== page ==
I don't know how long I've been here now. Stopped counting the years not too long after my wife ... my life ... left this world. Mine is a story of common irony. We worked together, spent our years trying to give our children every advantage as they grew into adulthood. Always looking forward to the day when it would just be the two of us, when together we would sail off into the sunset. It was a classic dream.
Our kids did grow up, healthy and mostly happy. Some did better than others in the highly competitive game of life, but they all did all right. We were just putting the finishing touches on our getaway platform, a thirty-six foot cutter-rigged sailboat called Undine, when it struck. The dreaded "C" word. Cancer. Uterine cancer, which, by the time it was diagnosed, had metastased. The doctors had tried heroically to save her, and did extend her life by a year or so, but that was all. She hardly had time to say goodbye.
I barely made it through the funeral. My oldest daughter, herself distraught from the loss of her mother, had to care for me like a baby. I couldn't think, could barely breathe, and didn't want to. The kids settled Claire's affairs; I wasn't capable. Eventually though I had to try and have some sort of life, even if it was without her. That's how I ended up as a troll.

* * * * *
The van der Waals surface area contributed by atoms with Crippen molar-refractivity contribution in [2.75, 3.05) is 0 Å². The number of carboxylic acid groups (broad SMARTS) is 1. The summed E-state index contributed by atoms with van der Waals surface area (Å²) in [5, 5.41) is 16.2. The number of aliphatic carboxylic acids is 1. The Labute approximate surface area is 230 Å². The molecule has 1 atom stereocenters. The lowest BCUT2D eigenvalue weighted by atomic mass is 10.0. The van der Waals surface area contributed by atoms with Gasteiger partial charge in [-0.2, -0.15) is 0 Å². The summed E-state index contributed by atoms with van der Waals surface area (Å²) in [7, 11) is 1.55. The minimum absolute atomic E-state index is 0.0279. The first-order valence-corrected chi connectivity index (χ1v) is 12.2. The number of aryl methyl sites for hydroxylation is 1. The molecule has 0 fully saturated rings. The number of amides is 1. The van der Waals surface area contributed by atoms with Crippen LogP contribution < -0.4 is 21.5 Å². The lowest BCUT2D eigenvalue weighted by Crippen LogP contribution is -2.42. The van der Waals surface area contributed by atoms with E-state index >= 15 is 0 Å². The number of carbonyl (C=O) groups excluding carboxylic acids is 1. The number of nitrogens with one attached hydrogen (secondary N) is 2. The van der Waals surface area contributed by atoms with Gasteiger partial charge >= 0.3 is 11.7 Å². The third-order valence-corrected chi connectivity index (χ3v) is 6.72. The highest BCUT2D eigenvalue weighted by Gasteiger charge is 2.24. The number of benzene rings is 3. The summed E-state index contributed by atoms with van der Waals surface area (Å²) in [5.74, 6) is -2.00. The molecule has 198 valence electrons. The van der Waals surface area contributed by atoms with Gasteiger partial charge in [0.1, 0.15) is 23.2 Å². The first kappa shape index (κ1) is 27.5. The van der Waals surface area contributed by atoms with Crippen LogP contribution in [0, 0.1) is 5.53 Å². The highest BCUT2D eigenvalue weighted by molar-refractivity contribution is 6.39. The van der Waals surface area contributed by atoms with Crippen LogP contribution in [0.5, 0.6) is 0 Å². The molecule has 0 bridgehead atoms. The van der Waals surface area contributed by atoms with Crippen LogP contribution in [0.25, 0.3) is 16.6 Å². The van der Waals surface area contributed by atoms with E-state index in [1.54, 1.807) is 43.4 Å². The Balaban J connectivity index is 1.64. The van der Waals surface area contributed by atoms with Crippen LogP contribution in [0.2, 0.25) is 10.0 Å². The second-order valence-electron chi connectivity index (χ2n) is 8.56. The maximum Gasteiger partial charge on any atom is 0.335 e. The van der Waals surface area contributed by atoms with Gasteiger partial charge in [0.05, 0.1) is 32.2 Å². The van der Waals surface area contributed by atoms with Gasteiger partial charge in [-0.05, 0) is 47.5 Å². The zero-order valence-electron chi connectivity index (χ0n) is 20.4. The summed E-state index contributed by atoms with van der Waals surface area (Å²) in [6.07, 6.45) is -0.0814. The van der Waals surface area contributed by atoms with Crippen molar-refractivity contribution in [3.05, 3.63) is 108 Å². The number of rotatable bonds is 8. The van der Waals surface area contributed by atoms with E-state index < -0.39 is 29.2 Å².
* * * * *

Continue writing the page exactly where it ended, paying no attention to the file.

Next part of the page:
Yes, a troll. You know the kind. Lives under a bridge. Grumpy. Doesn't want company. A long time ago, I read a series of essays called Magic Harbor1, by a fellow named Don Berry. In one of the essays, he described himself as a troll. I find myself in a very similar physical and emotional situation. I live on my boat, not under a bridge - that doesn't work well with a real mast - and without the light in my life. I really don't want to interact with anybody and I don't even think about finding someone new. No one could take her place in my heart; it had been torn out when she died.
Things have been odd lately. I would be puttering around, doing minor maintenance stuff, and have to go to the head. So, I'd put down whatever tool I was using, or whatever small item I was working on, to go take care of business. When I returned, the tool or item was several feet away from where I'd left it. Sometimes, something would totally disappear, only to reappear somewhere else later that day, or the next morning.